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Two Tropical Depressions Form in One Day

Tropical Depression 18
This visible image of Tropical Depression 18 was taken from NOAA's GOES-13 satellite on Oct. 22 at 1145 UTC (7:45 a.m. EDT) just before it was classified as a depression. (Image credit: NASA GOES Project )

The 2012 Atlantic hurricane season has livened up again with the formation of the 18th and 18th tropical depressions of the season.

Tropical Depression 18 had formed in the Caribbean Sea as of 11 a.m. EDT this morning (Oct. 22) and Tropical Depression 19 followed out in the Atlantic at 4 p.m. EDT, according to updates from the National Hurricane Center (NHC). Both storms are expected to strengthen into tropical storms, and will be named Sandy and Tony, respectively, the next names on the 2012 hurricane name list.

A tropical depression is a tropical cyclone (the generic names for hurricanes, tropical storms and typhoons) with maximum sustained wind speeds of 38 mph (62 kph) or less. A depression becomes a tropical storm when it exceeds that threshold and then a hurricane when its winds surpass 74 mph (TK kph).

If these two depressions do become tropical storms, they will be the 18th and 19th named storms of the season, which was only expected to see 12 to 17 named storms (those that achieve tropical storm status or higher). An average hurricane season sees 11 named storms, six hurricanes and two major hurricanes.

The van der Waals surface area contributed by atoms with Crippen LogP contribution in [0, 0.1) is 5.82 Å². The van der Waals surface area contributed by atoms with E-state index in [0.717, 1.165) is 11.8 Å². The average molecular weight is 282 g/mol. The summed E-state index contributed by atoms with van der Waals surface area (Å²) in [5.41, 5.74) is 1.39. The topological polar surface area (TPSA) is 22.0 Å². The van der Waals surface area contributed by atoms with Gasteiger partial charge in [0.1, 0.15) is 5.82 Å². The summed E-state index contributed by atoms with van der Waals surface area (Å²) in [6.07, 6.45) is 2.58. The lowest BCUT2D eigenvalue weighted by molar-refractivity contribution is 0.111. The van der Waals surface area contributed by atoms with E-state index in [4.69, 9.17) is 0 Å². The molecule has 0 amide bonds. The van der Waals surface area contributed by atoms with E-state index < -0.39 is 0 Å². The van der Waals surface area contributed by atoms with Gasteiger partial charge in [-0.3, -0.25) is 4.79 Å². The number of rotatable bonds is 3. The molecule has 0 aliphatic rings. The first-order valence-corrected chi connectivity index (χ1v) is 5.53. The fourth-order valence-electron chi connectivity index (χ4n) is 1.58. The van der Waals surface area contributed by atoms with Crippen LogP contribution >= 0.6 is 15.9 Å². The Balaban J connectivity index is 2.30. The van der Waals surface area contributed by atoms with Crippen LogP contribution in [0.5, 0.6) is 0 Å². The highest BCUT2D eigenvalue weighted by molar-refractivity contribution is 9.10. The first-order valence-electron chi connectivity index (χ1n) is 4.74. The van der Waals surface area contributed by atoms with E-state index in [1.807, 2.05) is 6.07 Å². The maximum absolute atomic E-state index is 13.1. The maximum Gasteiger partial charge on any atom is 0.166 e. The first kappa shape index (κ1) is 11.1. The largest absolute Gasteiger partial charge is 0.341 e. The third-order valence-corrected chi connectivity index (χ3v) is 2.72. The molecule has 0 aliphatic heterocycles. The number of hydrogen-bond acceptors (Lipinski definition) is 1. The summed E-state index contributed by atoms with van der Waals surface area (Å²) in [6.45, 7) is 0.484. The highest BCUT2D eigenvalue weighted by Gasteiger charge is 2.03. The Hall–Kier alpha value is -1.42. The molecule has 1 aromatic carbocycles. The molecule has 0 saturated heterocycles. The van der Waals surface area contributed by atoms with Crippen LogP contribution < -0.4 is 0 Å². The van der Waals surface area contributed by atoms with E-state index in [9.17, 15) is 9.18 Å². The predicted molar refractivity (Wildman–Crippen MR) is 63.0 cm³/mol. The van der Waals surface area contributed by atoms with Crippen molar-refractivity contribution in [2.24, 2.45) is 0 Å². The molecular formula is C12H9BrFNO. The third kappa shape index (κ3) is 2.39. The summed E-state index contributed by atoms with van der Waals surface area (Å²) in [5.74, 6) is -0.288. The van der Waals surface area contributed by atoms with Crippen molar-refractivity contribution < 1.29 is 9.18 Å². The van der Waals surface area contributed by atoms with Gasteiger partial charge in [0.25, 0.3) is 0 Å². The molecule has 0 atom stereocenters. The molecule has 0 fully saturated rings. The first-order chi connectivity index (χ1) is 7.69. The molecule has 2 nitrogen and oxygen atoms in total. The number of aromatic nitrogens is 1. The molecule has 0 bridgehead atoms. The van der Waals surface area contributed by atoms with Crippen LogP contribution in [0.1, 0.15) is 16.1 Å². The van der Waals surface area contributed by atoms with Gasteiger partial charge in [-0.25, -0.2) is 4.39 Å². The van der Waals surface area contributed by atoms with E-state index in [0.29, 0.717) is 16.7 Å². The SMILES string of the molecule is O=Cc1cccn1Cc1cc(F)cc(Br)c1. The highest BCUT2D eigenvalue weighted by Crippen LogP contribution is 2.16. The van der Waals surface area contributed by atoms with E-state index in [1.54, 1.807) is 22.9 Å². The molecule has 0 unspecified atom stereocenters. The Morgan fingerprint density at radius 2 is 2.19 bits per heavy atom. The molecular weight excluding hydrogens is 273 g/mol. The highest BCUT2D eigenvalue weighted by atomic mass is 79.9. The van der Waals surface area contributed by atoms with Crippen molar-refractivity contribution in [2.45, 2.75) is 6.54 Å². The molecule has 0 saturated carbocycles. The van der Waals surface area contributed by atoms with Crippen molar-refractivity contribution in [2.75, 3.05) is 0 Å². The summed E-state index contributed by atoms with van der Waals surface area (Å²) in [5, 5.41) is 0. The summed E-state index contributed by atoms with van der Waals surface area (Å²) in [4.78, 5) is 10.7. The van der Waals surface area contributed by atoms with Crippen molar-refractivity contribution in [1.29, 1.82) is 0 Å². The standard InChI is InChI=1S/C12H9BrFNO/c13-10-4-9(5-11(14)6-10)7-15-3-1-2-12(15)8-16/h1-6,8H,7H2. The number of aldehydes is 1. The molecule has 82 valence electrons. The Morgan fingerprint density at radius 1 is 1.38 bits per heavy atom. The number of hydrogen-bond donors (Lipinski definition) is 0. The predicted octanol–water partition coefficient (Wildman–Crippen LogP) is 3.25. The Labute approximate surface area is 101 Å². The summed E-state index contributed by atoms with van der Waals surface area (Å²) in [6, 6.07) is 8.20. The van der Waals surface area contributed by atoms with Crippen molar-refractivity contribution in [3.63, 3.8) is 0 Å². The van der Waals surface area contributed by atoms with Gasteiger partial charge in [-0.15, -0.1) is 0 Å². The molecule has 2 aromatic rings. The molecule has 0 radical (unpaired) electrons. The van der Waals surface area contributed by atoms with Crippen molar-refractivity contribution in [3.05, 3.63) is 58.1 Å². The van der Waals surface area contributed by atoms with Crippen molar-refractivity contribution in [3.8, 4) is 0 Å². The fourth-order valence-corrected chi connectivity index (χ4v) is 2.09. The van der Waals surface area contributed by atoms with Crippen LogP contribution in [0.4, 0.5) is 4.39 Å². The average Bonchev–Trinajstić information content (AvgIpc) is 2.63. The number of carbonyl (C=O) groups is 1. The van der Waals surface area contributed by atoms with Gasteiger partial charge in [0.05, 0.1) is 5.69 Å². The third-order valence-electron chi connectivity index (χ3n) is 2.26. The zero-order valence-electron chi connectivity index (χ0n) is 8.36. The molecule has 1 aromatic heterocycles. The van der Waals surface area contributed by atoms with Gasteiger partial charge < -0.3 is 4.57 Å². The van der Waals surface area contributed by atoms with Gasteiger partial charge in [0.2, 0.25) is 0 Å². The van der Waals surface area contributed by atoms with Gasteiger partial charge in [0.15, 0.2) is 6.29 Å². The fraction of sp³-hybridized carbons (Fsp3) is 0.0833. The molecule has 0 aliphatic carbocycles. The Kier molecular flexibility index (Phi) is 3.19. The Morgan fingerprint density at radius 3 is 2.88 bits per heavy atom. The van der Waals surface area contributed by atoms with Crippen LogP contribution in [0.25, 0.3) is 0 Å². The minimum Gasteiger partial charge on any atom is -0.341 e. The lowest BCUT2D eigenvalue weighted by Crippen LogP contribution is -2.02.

These storms have come at the "second peak" of the hurricane season, a smaller spike that occurs in mid-October, after the main peak of the season, which occurs around August-September.

A tropical storm watch is already in effect for Jamaica, where what will become Sandy is expected to bring rains of 5 to 10 inches to Jamaica, Haiti, the Dominican Republic and eastern Cuba, the NHC said. Some isolated spots could see as much as 16 inches of rain.

The Atlantic hurricane season officially ends on Nov. 30, but storms have been known to form after that date.

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Live Science Staff
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